To further elaborate her point she asked what I would do if an uptight, ethical attendant refused to issue a certificate after finding that the pollutants of my car exhaust were above the permissible limits. Would I inconvenience myself and send the car to  the service centre to investigate and get it fixed or would I simply go to some other pollution control centre and get a certificate from the one who would obligingly issue it to me.

Ah! these children ask such difficult questions ! I won’t tell you my answer to this hypothetical question. In any case, you know mine and I know yours, which is why India remains among the most polluted nations in the world.

( published in my column in The Tribune on 5/10/2019)

 

The Right Turn

The Right Turn

 

The reform stemmed from a minor altercation, the type that is ‘ ghar ghar ki kahani.  I had rebuked my nephew and he had talked back. He was driving and I was in the critic’s seat. He went around a roundabout, the wrong way and I admonished him. When I persisted, dismissing the usual excuses ‘it is a deserted road’ and ‘ no one’s watching’ he raised a soul searching question.  He asked me which way I turned when I got on to the main road after leaving the house.  I knew I was on rapidly melting thin ice and sheepishly said, “Right”  knowing that it was wrong. He smiled victoriously and said, “ Bas” which in the present context means “ That’s it, end of conversation!”

9A820299-85DC-4D3C-ADD7-A3BD73CC53E3My house is so located that when I emerge on the main road if I take the wrong side I just need to cross two houses to reach the roundabout and continue on the lawfully right side. The right way to do it would be to turn left, pass ten houses and take the intersection further up the road. So to be a truly law abiding citizen I need to drive an extra six hundred meters, something which till then I found unnecessary. 

It’s not that I habitually evade the law. Everyday when I leave my clinic I have the choice of taking the wrong side across six shops or the right side across fifteen. This somehow has never posed a dilemma. I always do the right thing and turn left, although most of our visitors take the shortcut and turn right. So to my ‘righteous’ mind it is okay to cross two houses on the wrong side but not okay to cross six shops.

After the squabble I began to notice that everyone has his own definition of ‘thodha sa wrong’.  I once asked a passerby for directions to a hotel and he told me to take ‘ thodha sa wrong side’ after going under the flyover. It turned out to be half a kilometre of driving like an imbecile facing honking cars and derisive looks. But perhaps in my pathfinder’s mind it was acceptable practice.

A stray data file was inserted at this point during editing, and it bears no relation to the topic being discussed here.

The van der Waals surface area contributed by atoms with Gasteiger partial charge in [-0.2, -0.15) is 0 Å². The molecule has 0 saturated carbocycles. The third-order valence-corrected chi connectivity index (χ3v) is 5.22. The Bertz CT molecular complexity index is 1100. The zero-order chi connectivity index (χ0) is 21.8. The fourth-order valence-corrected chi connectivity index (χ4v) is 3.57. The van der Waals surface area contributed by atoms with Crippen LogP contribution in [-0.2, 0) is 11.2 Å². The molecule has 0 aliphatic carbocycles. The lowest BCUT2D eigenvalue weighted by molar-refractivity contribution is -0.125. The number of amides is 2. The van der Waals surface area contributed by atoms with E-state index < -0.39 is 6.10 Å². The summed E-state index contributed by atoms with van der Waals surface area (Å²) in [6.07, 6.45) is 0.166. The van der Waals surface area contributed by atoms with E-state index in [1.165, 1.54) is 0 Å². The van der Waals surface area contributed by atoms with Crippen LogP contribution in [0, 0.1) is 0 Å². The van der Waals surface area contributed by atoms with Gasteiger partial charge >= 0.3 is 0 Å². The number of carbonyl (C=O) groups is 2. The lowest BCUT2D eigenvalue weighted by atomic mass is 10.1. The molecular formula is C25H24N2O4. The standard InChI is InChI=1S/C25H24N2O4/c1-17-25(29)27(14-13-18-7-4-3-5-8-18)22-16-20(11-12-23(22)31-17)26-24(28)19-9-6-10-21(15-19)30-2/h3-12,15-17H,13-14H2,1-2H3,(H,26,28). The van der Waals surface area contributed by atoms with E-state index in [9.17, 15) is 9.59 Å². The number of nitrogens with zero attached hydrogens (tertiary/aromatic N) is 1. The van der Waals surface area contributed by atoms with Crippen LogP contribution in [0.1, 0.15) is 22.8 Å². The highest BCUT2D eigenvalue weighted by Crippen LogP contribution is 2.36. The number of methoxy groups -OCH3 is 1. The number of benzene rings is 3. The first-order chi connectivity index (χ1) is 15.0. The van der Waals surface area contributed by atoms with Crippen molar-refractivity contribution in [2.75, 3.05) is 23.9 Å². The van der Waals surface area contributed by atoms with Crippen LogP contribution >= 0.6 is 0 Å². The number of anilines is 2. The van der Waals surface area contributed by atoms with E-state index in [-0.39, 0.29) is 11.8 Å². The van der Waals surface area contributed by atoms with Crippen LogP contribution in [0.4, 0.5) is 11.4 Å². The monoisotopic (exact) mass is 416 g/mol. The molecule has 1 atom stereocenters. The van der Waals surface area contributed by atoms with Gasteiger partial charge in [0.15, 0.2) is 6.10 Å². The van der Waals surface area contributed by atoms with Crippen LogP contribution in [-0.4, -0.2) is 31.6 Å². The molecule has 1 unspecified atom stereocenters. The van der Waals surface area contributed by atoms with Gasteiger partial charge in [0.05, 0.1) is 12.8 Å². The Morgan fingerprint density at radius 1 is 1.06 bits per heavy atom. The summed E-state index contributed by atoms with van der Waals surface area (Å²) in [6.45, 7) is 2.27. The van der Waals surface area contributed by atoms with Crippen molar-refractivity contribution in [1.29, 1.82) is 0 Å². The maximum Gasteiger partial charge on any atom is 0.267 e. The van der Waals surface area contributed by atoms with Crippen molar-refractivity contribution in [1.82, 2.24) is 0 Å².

Thodha sa wrong comes in all shapes and sizes on our roads. So we see people backing up on busy highways, caution lights flashing, because they missed an exit by a few hundred meters.  Vehicles speeding through a  red light  because they missed the green by a few seconds. Rickshaws, trucks and trolleys with iron rods and beams precariously jutting out, a cautionary red cloth hanging at the end, because the vehicle is just a ‘wee bit’ small. 

After much thought I decided to do the right thing and turn left when I left home. For the first few days every cell of my argumentative Indian body resisted the idea. I kept on calculating the extra fuel and extra time I was wasting on the extra meters. Gradually I realised that it wasn’t much. With time the urge to skimp decreased and after a couple of weeks the route became a habit. I could do it automatically, without thinking.

I still feel that if something like ‘ thodha sa wrong’ exists, my fifty meter dash across two houses is a very strong contender. But the truth is there is nothing like ‘ a little wrong’. What is wrong is wrong is wrong, irrespective of the magnitude. It took me a few weeks to realise this. It might take you a couple of days or months or you might already be  doing it right.  In any case like all other skills this too can be learnt and the more we practice the better we become.  

The benefit of this exacting behaviour …safer roads! 

( carried in the Hindustan Times on 15/9/2019)

 

Digital Dictators

Digital Dictators

I was driving down the highway in my spanking new car, minding my own business when I heard a     sharp popping sound. Moments later I noticed a small crack in the middle of my windshield. The car is actually six months old but could pass off as new because it was absolutely blemish free. My son in law had lovingly got all the dents, bumps and scratches mended while I was away on a holiday. Since it was the first slur, it hurt more. Not sure whether the crack was a safety hazard, I reluctantly broke the news of the broken windshield on my family’s Whats App group. In a bid to exonerate myself  I kept insisting that it wasn’t a pebble hit which would cause a plonk instead of the pop. “The sound was more akin to pressure release from a soda bottle”, I said. As expected I got the eye rolls, the LOLs and the sarcastic “There goes mummy again” from my children, both natural and acquired. The response isn’t entirely their fault though. I have the habit of  starting any such misadventure report with, “ It is not my fault”.